Conjuring up memories of a similar battle of words in the 1980s, the
Republican secretary of education and the Democratic mayor of Chicago
recently traded criticisms of the No Child Left Behind Act.
Speaking to educators gathered in his city on Oct. 23 for a Council of the Great City Schools conference, Mayor Richard M. Daley called the federal school improvement law an "unfunded mandate," and he urged the group's members to work together to revise it. More than 800 people attended the conference for the advocacy group that represents 61 of the nation's largest urban school systems.
While the law, and particularly its school choice provision, is "well-intended," the mayor said, it "confuses parents, stigmatizes schools, and creates logistical nightmares." Mayor Daley has had control of Chicago's 439,000-student school system since 1995.
Secretary of Education Rod Paige, who previously was the superintendent in Houston and once served as the secretary-treasurer of the Council of the Great City Schools, responded on Oct. 23 with an unusually direct press release about the mayor's remarks.
He criticized Mayor Daley for focusing on how "tough" the law is for adults rather than on the help it would provide for children.
"I would prefer that the mayor look for solutions instead of initiating a blame-game that will get us nowhere," the secretary said.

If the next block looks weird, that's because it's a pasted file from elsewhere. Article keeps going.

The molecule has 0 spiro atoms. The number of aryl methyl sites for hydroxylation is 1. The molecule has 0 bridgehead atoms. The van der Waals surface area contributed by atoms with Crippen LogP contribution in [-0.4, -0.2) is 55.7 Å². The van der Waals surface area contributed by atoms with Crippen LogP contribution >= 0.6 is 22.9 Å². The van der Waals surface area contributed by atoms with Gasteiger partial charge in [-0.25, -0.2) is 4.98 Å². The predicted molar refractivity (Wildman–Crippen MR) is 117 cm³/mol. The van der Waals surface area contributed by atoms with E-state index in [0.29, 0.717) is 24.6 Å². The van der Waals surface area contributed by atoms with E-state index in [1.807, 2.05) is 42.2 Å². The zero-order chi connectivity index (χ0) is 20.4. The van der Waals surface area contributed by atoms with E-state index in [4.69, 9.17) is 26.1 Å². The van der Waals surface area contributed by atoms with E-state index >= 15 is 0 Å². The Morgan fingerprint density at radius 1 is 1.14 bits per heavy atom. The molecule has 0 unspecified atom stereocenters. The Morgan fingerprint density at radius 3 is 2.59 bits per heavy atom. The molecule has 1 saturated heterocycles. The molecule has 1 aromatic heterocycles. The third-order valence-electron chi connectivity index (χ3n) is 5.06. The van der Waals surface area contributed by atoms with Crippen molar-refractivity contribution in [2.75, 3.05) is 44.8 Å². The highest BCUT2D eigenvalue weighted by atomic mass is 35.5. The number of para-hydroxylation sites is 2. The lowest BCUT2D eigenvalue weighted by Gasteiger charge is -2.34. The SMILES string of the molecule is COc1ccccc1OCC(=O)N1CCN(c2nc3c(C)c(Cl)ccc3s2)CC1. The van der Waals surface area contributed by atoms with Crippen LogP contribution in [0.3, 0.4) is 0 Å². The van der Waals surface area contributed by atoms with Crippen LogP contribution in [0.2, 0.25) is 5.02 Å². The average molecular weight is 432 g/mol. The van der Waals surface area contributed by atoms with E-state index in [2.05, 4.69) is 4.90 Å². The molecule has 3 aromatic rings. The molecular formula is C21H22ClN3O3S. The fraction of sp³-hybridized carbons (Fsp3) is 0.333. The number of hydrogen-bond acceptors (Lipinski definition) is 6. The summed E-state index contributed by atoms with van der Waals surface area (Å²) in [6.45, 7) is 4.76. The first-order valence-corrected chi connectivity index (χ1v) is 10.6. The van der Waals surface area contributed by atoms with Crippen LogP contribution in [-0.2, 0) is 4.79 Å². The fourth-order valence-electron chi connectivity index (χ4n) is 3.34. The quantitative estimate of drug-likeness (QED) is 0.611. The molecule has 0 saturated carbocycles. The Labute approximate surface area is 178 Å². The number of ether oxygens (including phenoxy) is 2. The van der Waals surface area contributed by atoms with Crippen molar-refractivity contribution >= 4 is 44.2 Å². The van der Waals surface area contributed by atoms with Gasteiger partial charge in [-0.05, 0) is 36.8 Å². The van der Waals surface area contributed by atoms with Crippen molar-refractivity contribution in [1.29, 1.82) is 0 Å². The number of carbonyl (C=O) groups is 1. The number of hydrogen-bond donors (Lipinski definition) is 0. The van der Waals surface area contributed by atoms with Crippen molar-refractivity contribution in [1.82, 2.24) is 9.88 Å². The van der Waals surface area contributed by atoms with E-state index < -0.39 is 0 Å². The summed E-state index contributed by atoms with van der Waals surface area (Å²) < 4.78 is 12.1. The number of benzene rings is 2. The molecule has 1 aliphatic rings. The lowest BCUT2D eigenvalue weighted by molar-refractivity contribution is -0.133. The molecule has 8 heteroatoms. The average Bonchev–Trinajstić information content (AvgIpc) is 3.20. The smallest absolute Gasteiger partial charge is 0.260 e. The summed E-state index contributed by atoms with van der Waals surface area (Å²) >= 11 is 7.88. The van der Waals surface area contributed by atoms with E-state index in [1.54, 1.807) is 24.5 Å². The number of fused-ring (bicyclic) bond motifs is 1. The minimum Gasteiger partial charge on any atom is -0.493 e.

This is at least the second time that a Democratic Chicago mayor and a Republican secretary of education have squared off.
During a 1987 visit to the Windy City, William J. Bennett, then the secretary of education under President Reagan, declared that Chicago had the worst school system in the nation. He also suggested that giving parents vouchers to attend private schools would force the public schools to "shape up fast."
The late Harold Washington, then mayor, fired back, blaming some of the city's problems on federal budget cuts and calling Mr. Bennett the "caretaker of the dismantling of education all over the country." ("Bennett's Call Sealing Ginsburg's Fate Sets Off a Furor," Nov. 18, 1987.)
Mr. Bennett's criticism stung the city, but also helped spur efforts to improve the school system.
— Scoon Reid
Vol. 23, Issue 10, Page 28